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The traditional distinctions between ''targets," "sources," and "supporters" of teacher development activities are artificial.
The conventional view of professional development for teachers needs to shift from technical training for specific skills to opportunities for intellectual professional growth.
The process of transforming schools requires that professional development opportunities be clearly and appropriately connected to teachers' work in the context of the school.
[See Professional Development Standard D]
PROFESSIONAL DEVELOPMENT FOR A TEACHER OF SCIENCE IS A CONTINUOUS, LIFELONG PROCESS. The understanding and abilities required to be a masterful teacher of science are not static. Science content increases and changes, and a teacher's understanding in science must keep pace. Knowledge about the process of learning is also continually developing, requiring that teachers remain informed. Further, we live in an ever-changing society, which deeply influences events in schools; social changes affect students as they come to school and affect what they need to carry away with them. In addition, teachers must be involved in the development and refinement of new approaches to teaching, assessment, and curriculum.
[See Professional Development Standard A]
Teachers of science build skills gradually, starting in their undergraduate years, where they engage in science and gain some experience in teaching. They then experience the realities of their first years in the classroom, work with other teachers, take advantage of professional development offerings, and learn from their own efforts and those of their colleagues. This gradual development has several implications—the transition between the education of prospective and practicing teachers is a case in point. The primary responsibility for the early stages of preservice education rests with colleges and universities, but it must be shared with the practice community as prospective teachers begin their clinical work. For inservice education, the practice community has the major responsibility, drawing upon the resources of higher education, science-rich centers, and the scientific community. Continuous professional development requires a gradual shift from campus to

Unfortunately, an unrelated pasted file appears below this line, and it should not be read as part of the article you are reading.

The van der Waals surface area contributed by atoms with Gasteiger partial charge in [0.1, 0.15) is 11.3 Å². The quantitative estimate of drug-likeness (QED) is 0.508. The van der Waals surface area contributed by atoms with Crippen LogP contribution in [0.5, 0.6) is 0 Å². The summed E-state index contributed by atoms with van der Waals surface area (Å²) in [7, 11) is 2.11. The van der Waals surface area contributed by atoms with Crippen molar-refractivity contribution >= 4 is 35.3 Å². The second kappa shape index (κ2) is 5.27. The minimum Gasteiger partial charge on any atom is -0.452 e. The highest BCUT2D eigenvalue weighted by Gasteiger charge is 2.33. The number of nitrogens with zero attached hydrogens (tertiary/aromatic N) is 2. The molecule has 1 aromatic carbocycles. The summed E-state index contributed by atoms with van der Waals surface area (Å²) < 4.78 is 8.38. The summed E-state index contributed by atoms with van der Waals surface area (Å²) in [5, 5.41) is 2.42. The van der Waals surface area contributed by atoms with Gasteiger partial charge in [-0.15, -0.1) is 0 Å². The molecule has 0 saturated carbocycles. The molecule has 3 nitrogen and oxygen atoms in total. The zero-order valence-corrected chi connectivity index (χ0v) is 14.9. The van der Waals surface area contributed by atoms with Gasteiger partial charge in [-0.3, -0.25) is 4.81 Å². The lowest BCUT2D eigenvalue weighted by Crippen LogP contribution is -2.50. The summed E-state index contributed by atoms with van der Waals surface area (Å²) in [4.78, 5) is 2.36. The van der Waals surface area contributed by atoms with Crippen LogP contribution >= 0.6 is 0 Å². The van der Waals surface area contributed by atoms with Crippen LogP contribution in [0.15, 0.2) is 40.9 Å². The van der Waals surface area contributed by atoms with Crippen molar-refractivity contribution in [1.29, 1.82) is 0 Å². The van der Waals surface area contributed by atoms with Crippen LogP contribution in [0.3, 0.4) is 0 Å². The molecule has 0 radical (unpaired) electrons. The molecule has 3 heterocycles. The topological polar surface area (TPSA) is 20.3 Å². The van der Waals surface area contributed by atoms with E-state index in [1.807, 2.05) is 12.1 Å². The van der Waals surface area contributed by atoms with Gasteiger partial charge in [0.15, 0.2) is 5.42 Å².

Science content increases and changes, and a teacher's understanding in science must keep pace.
school, accompanied by collaboration among all those engaged in professional development activities.
Because the following standards assume continuous professional development, they are not divided into standards for the education of prospective teachers and standards for the professional development of practicing teachers. Rather they are applicable to all activities and programs that occur over a teacher's career.
THE TRADITIONAL DISTINCTIONS BETWEEN "TARGETS," "SOURCES," AND "SUPPORTERS" OF TEACHER DEVELOPMENT ACTIVITIES ARE ARTIFICIAL. In the vision of science education described by the Standards, practicing teachers—traditionally the targets for professional development—have the opportunity to become
Marking the culmination of a three-year, multiphase process, on April 10th, 2013, a 26-state consortium released the Next Generation Science Standards (NGSS), a detailed description of the key scientific ideas and practices that all students should learn by the time they graduate from high school.